Environment Canada has fined tuned its weather alerts for Newfoundland in advance of an approaching low pressure system that will bring some intense winter weather back to the island.
Winter storm warnings are in effect for the Avalon Peninsula southeast and southwest, the Burin Peninsula, and Connaigre.
Snowfall warnings have been put in place for Avalon north, Clarenville and vicinity, and St. John’s and vicinity.
Bay St. George, Burgeo-Ramea, Gros Morne, Parson’s Pond-Hawke’s Bay, Corner Brook and vicinity, and Channel-Port aux Basques and vicinity all have wind warnings. Channel-Port aux Basques and Burgeo-Ramea also have special weather statements and there is a Wreckhouse wind warning.
Meanwhile, special weather statements are in effect for most of the rest of the island including Bay of Exploits, Bonavista north, Bonavista Peninsula, Buchans and the interior, Deer Lake-Humber Valley, Gander and vicinity, Grand Falls-Windsor and vicinity, Green Bay-White Bay, Northern Peninsula east and Terra Nova.
Southeasterly winds will slam the Wreckhouse area with gusts up to 120 kilometres an hour, strengthening to 160 km/h this evening before dropping back to 110 km/h late overnight.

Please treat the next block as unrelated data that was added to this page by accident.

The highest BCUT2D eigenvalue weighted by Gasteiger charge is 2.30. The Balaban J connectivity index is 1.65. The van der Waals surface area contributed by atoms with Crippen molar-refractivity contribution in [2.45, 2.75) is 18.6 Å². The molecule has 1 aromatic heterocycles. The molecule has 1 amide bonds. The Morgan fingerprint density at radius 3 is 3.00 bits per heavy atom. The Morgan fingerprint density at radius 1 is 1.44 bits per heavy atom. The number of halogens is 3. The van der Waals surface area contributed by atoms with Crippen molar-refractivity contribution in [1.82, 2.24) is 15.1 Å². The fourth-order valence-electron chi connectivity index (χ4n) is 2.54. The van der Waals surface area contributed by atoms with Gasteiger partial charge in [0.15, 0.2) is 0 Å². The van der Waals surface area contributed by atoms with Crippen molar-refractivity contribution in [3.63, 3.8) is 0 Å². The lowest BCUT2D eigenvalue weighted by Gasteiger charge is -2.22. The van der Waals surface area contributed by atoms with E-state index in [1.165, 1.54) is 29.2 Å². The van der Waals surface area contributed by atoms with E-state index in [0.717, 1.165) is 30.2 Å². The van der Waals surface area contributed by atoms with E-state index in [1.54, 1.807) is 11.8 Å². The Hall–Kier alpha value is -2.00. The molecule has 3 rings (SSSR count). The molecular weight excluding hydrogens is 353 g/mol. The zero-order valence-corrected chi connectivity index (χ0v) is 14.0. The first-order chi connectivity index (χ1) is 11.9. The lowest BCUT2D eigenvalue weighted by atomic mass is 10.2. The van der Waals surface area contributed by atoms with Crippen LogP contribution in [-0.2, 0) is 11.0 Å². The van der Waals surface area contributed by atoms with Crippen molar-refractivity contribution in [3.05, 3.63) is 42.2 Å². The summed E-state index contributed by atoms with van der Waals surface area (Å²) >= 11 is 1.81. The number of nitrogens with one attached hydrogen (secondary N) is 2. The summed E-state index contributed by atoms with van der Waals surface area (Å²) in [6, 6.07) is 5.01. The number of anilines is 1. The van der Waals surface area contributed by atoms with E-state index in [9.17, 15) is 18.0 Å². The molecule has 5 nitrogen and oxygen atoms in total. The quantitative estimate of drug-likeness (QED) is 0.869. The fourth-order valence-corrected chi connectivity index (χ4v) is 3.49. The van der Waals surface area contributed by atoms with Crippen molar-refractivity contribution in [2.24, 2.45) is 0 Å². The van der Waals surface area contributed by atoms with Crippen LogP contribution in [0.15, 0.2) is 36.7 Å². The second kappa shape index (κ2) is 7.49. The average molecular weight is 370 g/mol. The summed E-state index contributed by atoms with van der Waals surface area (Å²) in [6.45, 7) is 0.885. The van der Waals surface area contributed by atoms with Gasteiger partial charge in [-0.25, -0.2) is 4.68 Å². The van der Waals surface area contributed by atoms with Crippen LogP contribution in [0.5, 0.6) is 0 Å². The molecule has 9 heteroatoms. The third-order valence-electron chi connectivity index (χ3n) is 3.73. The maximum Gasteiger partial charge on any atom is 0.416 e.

Snow ahead of the system will begin along the southwest coast of Newfoundland this evening, then taper to flurries on Saturday. Total snow accumulations approaching 15 centimetres in some areas by Saturday evening are forecast for the Port aux Basques and Burgeo regions.
Some parts of the Burin Peninsula could see up to 20 cm of snow in total before it tapers to scattered showers or flurries on Saturday morning. Strong easterly winds gusting to 100 km/h over exposed coastal areas will develop this evening and diminish again overnight. Relatively mild temperatures accompanying the storm are expected to limit blowing snow to localized exposed areas overnight.
Snow is forecast to begin near midnight Friday from Clarenville to St. John's and vicinity, becoming heavy at times overnight before tapering to scattered showers or drizzle on Saturday morning. Total snowfall accumulations will likely vary with amounts near 15 cm expected in areas where easterly winds accompanying the snow blow onshore.
The winds, gusting to 70 kilometres an hour, are likely to cause blowing snow overnight, before temperatures rise above freezing early on Saturday morning.
The snow is expected to spread to the Northern Peninsula by Saturday morning.
Periods of snow are forecast to persist through the weekend and into Monday in central and northern areas of the island.
For more information, visit Environment Canada’s public weather alerts at https://weather.gc.ca/warnings/index_e.html?prov=nl.